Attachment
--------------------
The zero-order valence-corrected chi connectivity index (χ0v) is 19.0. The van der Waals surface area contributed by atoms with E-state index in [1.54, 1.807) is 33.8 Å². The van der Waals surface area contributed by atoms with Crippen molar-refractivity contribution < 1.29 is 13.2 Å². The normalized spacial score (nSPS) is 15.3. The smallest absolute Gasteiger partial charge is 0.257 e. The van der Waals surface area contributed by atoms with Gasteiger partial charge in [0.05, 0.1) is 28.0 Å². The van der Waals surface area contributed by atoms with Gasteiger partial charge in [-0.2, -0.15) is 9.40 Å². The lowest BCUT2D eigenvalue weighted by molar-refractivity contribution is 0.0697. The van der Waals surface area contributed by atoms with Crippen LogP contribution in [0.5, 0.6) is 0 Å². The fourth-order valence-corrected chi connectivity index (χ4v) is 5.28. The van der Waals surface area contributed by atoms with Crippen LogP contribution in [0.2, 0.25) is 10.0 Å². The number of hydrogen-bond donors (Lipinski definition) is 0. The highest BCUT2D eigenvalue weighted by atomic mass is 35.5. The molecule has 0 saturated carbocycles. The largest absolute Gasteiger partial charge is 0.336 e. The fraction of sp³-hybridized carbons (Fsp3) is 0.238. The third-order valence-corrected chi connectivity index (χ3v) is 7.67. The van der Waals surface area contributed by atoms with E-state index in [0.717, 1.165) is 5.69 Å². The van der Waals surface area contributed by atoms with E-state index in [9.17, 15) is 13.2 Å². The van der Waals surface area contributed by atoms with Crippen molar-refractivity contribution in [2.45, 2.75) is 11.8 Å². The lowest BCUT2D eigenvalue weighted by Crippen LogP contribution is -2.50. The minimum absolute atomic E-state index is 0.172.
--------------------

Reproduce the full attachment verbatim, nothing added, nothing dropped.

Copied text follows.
The zero-order valence-corrected chi connectivity index (χ0v) is 19.0. The van der Waals surface area contributed by atoms with E-state index in [1.54, 1.807) is 33.8 Å². The van der Waals surface area contributed by atoms with Crippen molar-refractivity contribution < 1.29 is 13.2 Å². The normalized spacial score (nSPS) is 15.3. The smallest absolute Gasteiger partial charge is 0.257 e. The van der Waals surface area contributed by atoms with Gasteiger partial charge in [0.05, 0.1) is 28.0 Å². The van der Waals surface area contributed by atoms with Gasteiger partial charge in [-0.2, -0.15) is 9.40 Å². The lowest BCUT2D eigenvalue weighted by molar-refractivity contribution is 0.0697. The van der Waals surface area contributed by atoms with Crippen LogP contribution in [0.5, 0.6) is 0 Å². The fourth-order valence-corrected chi connectivity index (χ4v) is 5.28. The van der Waals surface area contributed by atoms with Crippen LogP contribution in [0.2, 0.25) is 10.0 Å². The number of hydrogen-bond donors (Lipinski definition) is 0. The highest BCUT2D eigenvalue weighted by atomic mass is 35.5. The molecule has 0 saturated carbocycles. The largest absolute Gasteiger partial charge is 0.336 e. The fraction of sp³-hybridized carbons (Fsp3) is 0.238. The third-order valence-corrected chi connectivity index (χ3v) is 7.67. The van der Waals surface area contributed by atoms with E-state index in [0.717, 1.165) is 5.69 Å². The van der Waals surface area contributed by atoms with E-state index in [9.17, 15) is 13.2 Å². The van der Waals surface area contributed by atoms with Crippen molar-refractivity contribution in [2.45, 2.75) is 11.8 Å². The lowest BCUT2D eigenvalue weighted by Crippen LogP contribution is -2.50. The minimum absolute atomic E-state index is 0.172.